Security UPDATE, October 1, 2003


==== This Issue Sponsored By ====

Sybari Software



1. In Focus: Passive Vulnerability Scanning

2. Security Risks - Denial of Service in SpeakFreely for Windows - Denial of Service in wzdftpd FTP Server for Windows - Mondosoft's MondoSearch File-Creation Vulnerability

3. Announcements - Attend Windows & .NET Magazine Connections, Win a Free Vacation - Check Out Our 2 New Web Seminars!

4. Security Roundup - News: Report: Microsoft Monoculture Is a National Security Risk - News: Sophos Acquires ActiveState - News: California Cracks Down Hard on Spammers

5. Instant Poll - Results of Previous Poll: DRM Use - New Instant Poll: Firewall and IDS Use

6. Security Toolkit - Virus Center - FAQ: How Can I Use Microsoft Internet Explorer (IE) to Pass a Username and Password to an FTP Site? - Featured Thread: Auditing Software for Windows 2000?

7. Event - The Mobile & Wireless Road Show Is Coming to Tampa and Atlanta!

8. New and Improved - Authenticate Using Steel-Belted Appliance - Secure Your Web Portal - Tell Us About a Hot Product and Get a T-Shirt

9. Contact Us See this section for a list of ways to contact us.


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==== 1. In Focus: Passive Vulnerability Scanning ==== by Mark Joseph Edwards, News Editor, [email protected]

Last week, I wrote about Intrusion Detection Systems (IDSs) and about a couple of reports that evaluate some (but not all) of the more popular IDSs. IDSs are valuable tools for your network, as are firewalls, vulnerability scanners, packet sniffers and analyzers, port scanners, network mapping tools, and so on.

I recently learned about a new tool called a Passive Vulnerability Scanner (PVS). A PVS is a hybrid tool that combines the sniffing capabilities of a packet sniffer and analyzer with the capabilities of an active vulnerability scanner and an IDS.

As you know, a packet analyzer and sniffer promiscuously captures packets from the network so that you can analyze them; an active vulnerability scanner probes systems and devices to detect known vulnerabilities; and an IDS detects possible intrusion attempts as traffic moves over your network. A PVS can do all of those things, with a slight twist in the way it works. But a PVS isn't a replacement for those types of tools--instead, it's complementary.

You place a PVS on the network in a position in which it can monitor the traffic coming from various network segments, just like a network sniffer. The PVS then sniffs the traffic in real time and analyzes it by comparing it with a set of rules, like a vulnerability scanner does. Broken rules trip triggers that alert the PVS administrator to possible security problems on the network.

For example, you might have an environment in which none of the network systems should be running FTP servers and only certain systems should be running Web servers. If anyone from inside or outside your network initiates inbound FTP access to one of your systems, the PVS will alert you. Likewise, if the PVS detects Web traffic to a system that shouldn't be running Web services, the PVS will alert you. These sorts of detections are typical of IDSs, but the PVS can take the analysis further.

When detecting Web traffic in this example, the PVS can analyze the packets to try to determine what type of Web server software is in use. If it's an outdated version of Microsoft IIS or Apache, the PVS will alert the administrator that the system is running a vulnerable software package. The administrator becomes aware of the problem immediately without having to run a periodic vulnerability scan on individual systems to detect problems.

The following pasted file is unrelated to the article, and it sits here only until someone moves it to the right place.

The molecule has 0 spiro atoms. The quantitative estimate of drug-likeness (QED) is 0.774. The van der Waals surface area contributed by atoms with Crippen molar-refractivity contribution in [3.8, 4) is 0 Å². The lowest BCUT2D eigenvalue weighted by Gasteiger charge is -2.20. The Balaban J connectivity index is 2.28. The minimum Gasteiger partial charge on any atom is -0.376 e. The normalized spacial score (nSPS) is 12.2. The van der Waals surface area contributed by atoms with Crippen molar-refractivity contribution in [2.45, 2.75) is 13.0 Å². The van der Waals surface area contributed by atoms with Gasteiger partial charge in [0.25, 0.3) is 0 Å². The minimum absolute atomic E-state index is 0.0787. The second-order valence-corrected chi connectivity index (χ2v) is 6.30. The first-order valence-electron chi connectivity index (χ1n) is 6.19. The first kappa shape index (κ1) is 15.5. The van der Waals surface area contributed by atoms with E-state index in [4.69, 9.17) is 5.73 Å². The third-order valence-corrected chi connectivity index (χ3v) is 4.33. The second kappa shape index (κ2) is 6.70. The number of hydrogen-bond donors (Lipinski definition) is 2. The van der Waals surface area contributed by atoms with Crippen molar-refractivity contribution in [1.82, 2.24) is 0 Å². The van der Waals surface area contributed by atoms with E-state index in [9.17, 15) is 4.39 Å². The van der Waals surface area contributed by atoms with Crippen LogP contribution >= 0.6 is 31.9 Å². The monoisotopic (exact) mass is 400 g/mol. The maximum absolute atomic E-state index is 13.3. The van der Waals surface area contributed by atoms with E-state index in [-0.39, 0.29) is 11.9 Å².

In one more example, someone could place a server in your demilitarized zone (DMZ) without your approval or knowledge. With a PVS in place, you might become aware of that action sooner than you would have otherwise because the PVS monitors traffic and doesn't depend on network device audits or on vulnerability scans or agent software running on individual systems. PVSs are independently deployed, centrally manageable, and scan for problems by looking at network traffic.

I only know of one PVS system available at the moment: Tenable Network Security's NeVO, which runs on the Red Hat Linux and FreeBSD UNIX platforms. Although NeVO doesn't run on Windows platforms, it's compatible with Windows networks. It can detect anomalies on Windows and UNIX networks, and because its logs are generated in a Nessus-style format, you can use any Nessus client, such as the Windows-based Nessus client, to access them. (Nessus is an active vulnerability scanner; for more information, go to .)

You can learn more about NeVO at the first URL below. You'll also find a more detailed explanation of the PVS and NeVO, "Passive Vulnerability Scanning, Introduction to NeVO," in PDF format at the second URL below.

Tenable offers a 30-day demo of the product. If you try a copy on your network, send me an email message to let me know what you think of the PVS concept and how well it works for you in your environment.


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==== 2. Security Risks ==== contributed by Ken Pfeil, [email protected]

Denial of Service in SpeakFreely for Windows Luigi Auriemma discovered that a vulnerability in Speak Freely for Windows can result in a Denial of Service (DoS) condition. Sending multiple spoofed packets (more than 160 packets of 2 bytes or more each) results in the termination of the program, with an error message such as, "Cannot create transmit socket for host (x.x.x.x), error 10055. No buffer space is available." SpeakFreely's developer has been notified. Denial of Service in wzdftpd FTP Server for Windows Moran Zavdi discovered that a vulnerability in wzdftpd FTP server for Windows can result in a Denial of Service (DoS) condition. Sending a CRLF sequence at logon causes an unhandled exception at the server. The wzdftpd developer has released a patch for this vulnerability. Mondosoft's MondoSearch File-Creation Vulnerability Jens H. Christensen discovered that a vulnerability in Mondosoft's MondoSearch can result in the execution of arbitrary code on the vulnerable computer. One of the default installation files, msmsetup.exe, contains a vulnerability that lets malicious users create files with user-specified content on the Web server or anywhere that the executing user (typically IUSR_xxx) has write access. For details about this vulnerability, see the discoverer's Web site. Mondosoft has released a patch for this vulnerability.